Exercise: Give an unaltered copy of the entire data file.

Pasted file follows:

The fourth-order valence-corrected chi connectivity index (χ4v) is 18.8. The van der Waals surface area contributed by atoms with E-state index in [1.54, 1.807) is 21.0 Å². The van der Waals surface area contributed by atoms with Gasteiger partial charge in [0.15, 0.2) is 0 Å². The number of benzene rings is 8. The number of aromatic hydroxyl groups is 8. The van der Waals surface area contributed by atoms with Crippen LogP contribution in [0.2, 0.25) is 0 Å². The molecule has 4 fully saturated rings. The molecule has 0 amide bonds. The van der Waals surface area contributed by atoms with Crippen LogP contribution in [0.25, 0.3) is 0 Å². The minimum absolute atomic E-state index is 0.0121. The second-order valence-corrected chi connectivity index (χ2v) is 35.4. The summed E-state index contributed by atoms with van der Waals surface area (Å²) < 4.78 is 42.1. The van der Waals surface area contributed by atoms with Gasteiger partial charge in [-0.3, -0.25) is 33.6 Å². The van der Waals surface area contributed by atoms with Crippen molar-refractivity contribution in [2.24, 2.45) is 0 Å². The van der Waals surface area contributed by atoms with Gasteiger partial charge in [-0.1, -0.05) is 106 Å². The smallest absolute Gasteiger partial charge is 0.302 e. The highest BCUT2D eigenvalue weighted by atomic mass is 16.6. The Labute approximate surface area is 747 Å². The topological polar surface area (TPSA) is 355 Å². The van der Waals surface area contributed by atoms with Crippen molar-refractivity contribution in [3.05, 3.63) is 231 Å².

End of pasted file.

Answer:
The fourth-order valence-corrected chi connectivity index (χ4v) is 18.8. The van der Waals surface area contributed by atoms with E-state index in [1.54, 1.807) is 21.0 Å². The van der Waals surface area contributed by atoms with Gasteiger partial charge in [0.15, 0.2) is 0 Å². The number of benzene rings is 8. The number of aromatic hydroxyl groups is 8. The van der Waals surface area contributed by atoms with Crippen LogP contribution in [0.2, 0.25) is 0 Å². The molecule has 4 fully saturated rings. The molecule has 0 amide bonds. The van der Waals surface area contributed by atoms with Crippen LogP contribution in [0.25, 0.3) is 0 Å². The minimum absolute atomic E-state index is 0.0121. The second-order valence-corrected chi connectivity index (χ2v) is 35.4. The summed E-state index contributed by atoms with van der Waals surface area (Å²) < 4.78 is 42.1. The van der Waals surface area contributed by atoms with Gasteiger partial charge in [-0.3, -0.25) is 33.6 Å². The van der Waals surface area contributed by atoms with Crippen molar-refractivity contribution in [2.24, 2.45) is 0 Å². The van der Waals surface area contributed by atoms with Gasteiger partial charge in [-0.1, -0.05) is 106 Å². The smallest absolute Gasteiger partial charge is 0.302 e. The highest BCUT2D eigenvalue weighted by atomic mass is 16.6. The Labute approximate surface area is 747 Å². The topological polar surface area (TPSA) is 355 Å². The van der Waals surface area contributed by atoms with Crippen molar-refractivity contribution in [3.05, 3.63) is 231 Å².